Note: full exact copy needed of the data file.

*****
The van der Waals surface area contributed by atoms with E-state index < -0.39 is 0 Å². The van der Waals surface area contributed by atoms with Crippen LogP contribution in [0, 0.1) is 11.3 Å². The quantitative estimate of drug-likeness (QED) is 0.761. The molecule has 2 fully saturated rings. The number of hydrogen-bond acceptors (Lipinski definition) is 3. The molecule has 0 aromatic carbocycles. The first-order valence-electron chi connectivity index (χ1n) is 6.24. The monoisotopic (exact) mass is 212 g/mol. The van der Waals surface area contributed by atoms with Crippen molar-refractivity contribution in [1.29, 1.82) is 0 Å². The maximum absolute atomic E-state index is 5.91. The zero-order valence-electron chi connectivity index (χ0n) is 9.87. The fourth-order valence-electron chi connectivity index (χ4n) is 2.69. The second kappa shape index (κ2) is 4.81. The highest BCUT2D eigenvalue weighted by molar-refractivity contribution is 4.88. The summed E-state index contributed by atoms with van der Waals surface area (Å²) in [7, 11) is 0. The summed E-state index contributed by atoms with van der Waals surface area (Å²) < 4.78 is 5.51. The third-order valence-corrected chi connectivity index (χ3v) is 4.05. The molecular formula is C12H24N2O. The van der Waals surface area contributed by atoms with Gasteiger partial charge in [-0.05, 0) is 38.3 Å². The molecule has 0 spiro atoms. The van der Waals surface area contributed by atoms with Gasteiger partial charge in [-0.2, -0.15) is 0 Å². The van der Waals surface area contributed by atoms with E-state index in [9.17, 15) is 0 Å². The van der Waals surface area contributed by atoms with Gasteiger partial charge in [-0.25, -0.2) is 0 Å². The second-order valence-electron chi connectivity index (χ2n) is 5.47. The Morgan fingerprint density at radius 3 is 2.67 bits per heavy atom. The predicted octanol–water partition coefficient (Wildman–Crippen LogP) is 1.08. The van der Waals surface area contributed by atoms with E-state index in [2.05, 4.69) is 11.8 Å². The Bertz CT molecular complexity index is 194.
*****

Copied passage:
The van der Waals surface area contributed by atoms with E-state index < -0.39 is 0 Å². The van der Waals surface area contributed by atoms with Crippen LogP contribution in [0, 0.1) is 11.3 Å². The quantitative estimate of drug-likeness (QED) is 0.761. The molecule has 2 fully saturated rings. The number of hydrogen-bond acceptors (Lipinski definition) is 3. The molecule has 0 aromatic carbocycles. The first-order valence-electron chi connectivity index (χ1n) is 6.24. The monoisotopic (exact) mass is 212 g/mol. The van der Waals surface area contributed by atoms with Crippen molar-refractivity contribution in [1.29, 1.82) is 0 Å². The maximum absolute atomic E-state index is 5.91. The zero-order valence-electron chi connectivity index (χ0n) is 9.87. The fourth-order valence-electron chi connectivity index (χ4n) is 2.69. The second kappa shape index (κ2) is 4.81. The highest BCUT2D eigenvalue weighted by molar-refractivity contribution is 4.88. The summed E-state index contributed by atoms with van der Waals surface area (Å²) in [7, 11) is 0. The summed E-state index contributed by atoms with van der Waals surface area (Å²) < 4.78 is 5.51. The third-order valence-corrected chi connectivity index (χ3v) is 4.05. The molecular formula is C12H24N2O. The van der Waals surface area contributed by atoms with Gasteiger partial charge in [-0.05, 0) is 38.3 Å². The molecule has 0 spiro atoms. The van der Waals surface area contributed by atoms with Gasteiger partial charge in [-0.2, -0.15) is 0 Å². The van der Waals surface area contributed by atoms with E-state index in [9.17, 15) is 0 Å². The van der Waals surface area contributed by atoms with Gasteiger partial charge in [-0.25, -0.2) is 0 Å². The second-order valence-electron chi connectivity index (χ2n) is 5.47. The Morgan fingerprint density at radius 3 is 2.67 bits per heavy atom. The predicted octanol–water partition coefficient (Wildman–Crippen LogP) is 1.08. The van der Waals surface area contributed by atoms with E-state index in [2.05, 4.69) is 11.8 Å². The Bertz CT molecular complexity index is 194.